Indeed, at a time when the Red Guards are producing the impression that the Chinese leaders have taken leave of their senses and when even Castro has concluded that Peking is "making a laughing stock of Socialism," an American effort to widen Chinese contacts with the outside world would appear to be merely a cynical act of psychological warfare. For the more people learn about the current realities of Communist China, the more they are likely to be shocked and distrustful of the ability of Peking to act responsibly in the international community. The fact is, however, that more direct and frequent forms of communication with the Chinese are not particularly central to the problem of American policy today. The real issues have little to do with human contacts but are deeply rooted in questions of military security and the future organization of Asia.

Indeed the key issue of policy toward China is the very basic judgment of what kind of a future force China is going to represent in Asia and the world. How powerful is China likely to become, and to what ends will the Chinese leaders direct this power?

Ever since the Korean War, security considerations have dominated American policy toward China. They bulked large in our overall policy at first because we were concerned about a China closely allied to the Soviet Union. Military planning with respect to China at that time had to include the possibility of general war against an extremely powerful enemy. Strangely, American security policies have not yet taken full account of the Sino- Soviet split and the consequent decline in Chinese power. The detonation of Chinese nuclear devices has helped to cover up Chinese weaknesses and has given a vague sense of justification for continuing to place a high priority on security considerations in the Western Pacific.

Looking ahead to the next stage in Asian developments, United States policy in general and security policies in particular will have to recognize the dramatic decline in what was once the Sino-Soviet combined threat and what is now only a nearly isolated Chinese threat. At present we are still uncertain as to how much weight should be given to Chinese military capabilities; and we have not only different judgments about Chinese capabilities but quite different policy deductions from similar evaluations. Thus it is possible to identify four influential views about the appropriate American attitude toward China, two of which stress China as a power and a threat and two of which emphasize the limits on Chinese capabilities.

First, there is the view reflected in some of Secretary McNamara's statements that China is a serious and growing military threat, and that therefore prudence demands a systematic increase in our security safeguards. And indeed the remarkable pace at which the Chinese have made progress in both nuclear and missile development suggests that we must give most serious attention to projections of what the Chinese may be capable of doing in the next few years and by the end of another decade.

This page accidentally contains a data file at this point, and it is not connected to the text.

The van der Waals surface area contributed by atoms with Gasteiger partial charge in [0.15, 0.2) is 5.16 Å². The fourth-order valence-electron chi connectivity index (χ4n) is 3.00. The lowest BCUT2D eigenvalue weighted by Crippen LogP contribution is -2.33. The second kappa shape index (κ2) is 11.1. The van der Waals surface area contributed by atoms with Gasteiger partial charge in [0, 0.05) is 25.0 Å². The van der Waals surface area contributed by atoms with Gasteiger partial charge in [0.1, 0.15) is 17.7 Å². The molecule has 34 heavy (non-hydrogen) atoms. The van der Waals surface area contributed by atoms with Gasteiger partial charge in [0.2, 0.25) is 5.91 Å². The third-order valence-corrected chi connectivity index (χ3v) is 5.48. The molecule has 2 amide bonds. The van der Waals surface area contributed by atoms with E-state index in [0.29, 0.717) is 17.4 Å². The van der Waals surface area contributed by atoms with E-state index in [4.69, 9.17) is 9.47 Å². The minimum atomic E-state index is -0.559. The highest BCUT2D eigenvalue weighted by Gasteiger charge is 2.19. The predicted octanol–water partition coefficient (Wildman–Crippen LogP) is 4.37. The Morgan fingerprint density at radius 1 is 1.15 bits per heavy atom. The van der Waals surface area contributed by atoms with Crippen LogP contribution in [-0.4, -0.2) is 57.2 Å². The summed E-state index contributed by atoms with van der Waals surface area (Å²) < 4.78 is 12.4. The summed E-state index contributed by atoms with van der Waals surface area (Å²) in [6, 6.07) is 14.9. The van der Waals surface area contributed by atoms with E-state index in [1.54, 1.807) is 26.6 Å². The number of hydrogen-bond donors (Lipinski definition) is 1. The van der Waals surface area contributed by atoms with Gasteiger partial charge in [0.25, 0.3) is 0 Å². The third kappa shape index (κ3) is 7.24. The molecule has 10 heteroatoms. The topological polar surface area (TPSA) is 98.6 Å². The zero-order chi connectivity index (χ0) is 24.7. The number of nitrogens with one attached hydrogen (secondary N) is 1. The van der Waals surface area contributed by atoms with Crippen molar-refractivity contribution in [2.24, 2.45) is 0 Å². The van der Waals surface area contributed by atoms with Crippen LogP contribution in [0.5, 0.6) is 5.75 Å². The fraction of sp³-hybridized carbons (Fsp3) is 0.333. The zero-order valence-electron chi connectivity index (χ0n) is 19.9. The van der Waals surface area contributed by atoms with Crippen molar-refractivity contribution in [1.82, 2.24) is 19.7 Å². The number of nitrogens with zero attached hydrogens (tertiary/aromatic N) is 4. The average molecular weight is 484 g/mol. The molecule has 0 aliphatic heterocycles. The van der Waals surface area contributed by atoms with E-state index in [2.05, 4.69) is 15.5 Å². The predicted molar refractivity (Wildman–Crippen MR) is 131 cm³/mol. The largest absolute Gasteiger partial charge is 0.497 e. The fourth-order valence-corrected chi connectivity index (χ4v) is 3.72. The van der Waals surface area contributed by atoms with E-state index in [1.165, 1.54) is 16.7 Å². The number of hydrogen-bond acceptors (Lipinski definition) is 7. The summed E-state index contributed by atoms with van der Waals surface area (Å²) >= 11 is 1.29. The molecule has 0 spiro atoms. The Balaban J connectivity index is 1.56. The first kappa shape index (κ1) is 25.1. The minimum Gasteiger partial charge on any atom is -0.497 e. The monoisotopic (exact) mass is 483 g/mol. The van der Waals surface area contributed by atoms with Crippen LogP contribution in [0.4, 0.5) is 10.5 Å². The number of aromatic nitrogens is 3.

It is important to recognize, however, that the tremendous efforts being made by the Chinese in this field constitute a grotesque pattern of national development which still leaves China weak in conventional military forces. The only way that they can use their investment in nuclear and missile development to cover up their basic weaknesses is for others to believe that this can be done. A sober military appraisal of foreseeable Chinese gains in conventional forces deflates considerably the notion of spectacular advance in Chinese strength. It is hard to believe that forces which were once considered sufficient to deter China when it was closely supported by the Soviets should not be adequate for checking an isolated China. Indeed, the realization that China now stands alone and that Chinese power depends solely upon Chinese resources has encouraged a trend in Japan toward more realistic security policies. Combined with the Indian build-up after the border war, this development suggests the possibility of a greater Asian contribution to the balancing of China in non-nuclear respects. As long as American nuclear forces are employed to deter the Chinese nuclear threat, China does not appear to have the necessary conventional strength to disrupt the Asian balance. Therefore, in the meantime we would be playing the Chinese game if we allowed their militant language and rhetoric to exaggerate our estimate of their actual power.